Mobile phone companies like AT&T Wireless and Bell Mobility spent twenty years watching their subscriber base, and revenues, grow and grow and grow, and as they reached 100% penetration, they asked themselves, “How will we grow our revenues once everyone has a phone?”.  Well, they had the bright idea of selling more than one mobile device per person (think tablet computers and cars with built-in internet/phone), but to really juice up their revenues they needed something more.  So they started aggressively pursuing M2M.  They got better at creating attractive billing systems. They realized that M2M accounts have nearly no churn or bad debt – that once you sign them up they just keep working, and paying, and often use very little bandwidth, in very predictable fashion, so they’re cheap for the cellular companies to maintain.  So the phone companies started to drop the per-device costs.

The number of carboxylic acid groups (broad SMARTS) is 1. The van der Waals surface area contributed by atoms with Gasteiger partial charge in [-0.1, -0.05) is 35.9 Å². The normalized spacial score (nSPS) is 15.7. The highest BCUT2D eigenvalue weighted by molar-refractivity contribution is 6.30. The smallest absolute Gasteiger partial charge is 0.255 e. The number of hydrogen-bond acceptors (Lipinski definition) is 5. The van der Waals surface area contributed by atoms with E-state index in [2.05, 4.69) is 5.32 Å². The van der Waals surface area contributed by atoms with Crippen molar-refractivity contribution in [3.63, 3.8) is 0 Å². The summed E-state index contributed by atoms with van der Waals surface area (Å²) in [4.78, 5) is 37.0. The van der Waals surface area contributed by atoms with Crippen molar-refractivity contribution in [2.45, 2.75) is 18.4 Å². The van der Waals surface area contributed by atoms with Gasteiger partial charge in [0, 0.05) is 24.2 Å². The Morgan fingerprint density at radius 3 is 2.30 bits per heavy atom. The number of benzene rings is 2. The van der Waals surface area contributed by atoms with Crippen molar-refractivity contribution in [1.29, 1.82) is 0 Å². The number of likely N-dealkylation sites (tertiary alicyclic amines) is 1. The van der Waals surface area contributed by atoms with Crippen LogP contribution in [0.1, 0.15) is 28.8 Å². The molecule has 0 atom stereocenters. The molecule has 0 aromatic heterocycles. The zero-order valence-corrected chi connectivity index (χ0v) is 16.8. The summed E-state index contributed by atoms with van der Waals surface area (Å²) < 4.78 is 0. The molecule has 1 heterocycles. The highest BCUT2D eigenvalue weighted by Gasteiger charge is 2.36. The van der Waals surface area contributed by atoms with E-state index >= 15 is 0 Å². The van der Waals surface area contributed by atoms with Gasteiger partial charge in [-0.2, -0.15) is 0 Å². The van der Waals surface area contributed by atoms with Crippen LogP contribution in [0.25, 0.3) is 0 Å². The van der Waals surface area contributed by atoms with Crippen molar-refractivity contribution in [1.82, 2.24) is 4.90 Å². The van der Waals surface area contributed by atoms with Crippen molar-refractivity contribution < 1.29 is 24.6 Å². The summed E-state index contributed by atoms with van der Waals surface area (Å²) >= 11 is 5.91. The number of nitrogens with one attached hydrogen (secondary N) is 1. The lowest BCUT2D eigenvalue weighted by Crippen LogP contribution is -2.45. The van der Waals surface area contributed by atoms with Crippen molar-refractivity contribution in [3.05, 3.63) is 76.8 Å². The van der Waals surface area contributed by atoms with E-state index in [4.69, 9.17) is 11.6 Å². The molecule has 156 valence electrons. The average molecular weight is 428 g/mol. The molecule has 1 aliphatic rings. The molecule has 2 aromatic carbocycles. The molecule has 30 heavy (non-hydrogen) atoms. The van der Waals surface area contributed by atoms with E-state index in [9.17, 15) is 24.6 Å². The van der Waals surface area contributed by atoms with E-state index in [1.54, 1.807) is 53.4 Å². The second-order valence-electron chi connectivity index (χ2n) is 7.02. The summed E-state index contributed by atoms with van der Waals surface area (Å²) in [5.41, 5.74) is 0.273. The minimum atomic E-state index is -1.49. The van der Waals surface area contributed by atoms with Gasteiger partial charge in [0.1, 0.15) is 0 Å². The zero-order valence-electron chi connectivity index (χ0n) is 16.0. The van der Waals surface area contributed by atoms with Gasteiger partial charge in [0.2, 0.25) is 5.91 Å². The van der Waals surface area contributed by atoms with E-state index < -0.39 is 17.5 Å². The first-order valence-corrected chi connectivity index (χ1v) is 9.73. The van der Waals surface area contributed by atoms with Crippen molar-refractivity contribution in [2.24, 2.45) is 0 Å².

Simultaneously, wireless chip companies like Qualcomm and Sierra Wireless were improving the integration and configurability of devices, and including better System Development Kits (SDKs) so that the programming and configuration cycle were simplified.  Companies developed generic end-to-end solutions or else combined off-the-shelf subsystems into readily usable systems so users were closer than ever to one-stop shopping.

Two more recent innovations really kicked IoT into gear:  the Cloud, and big data.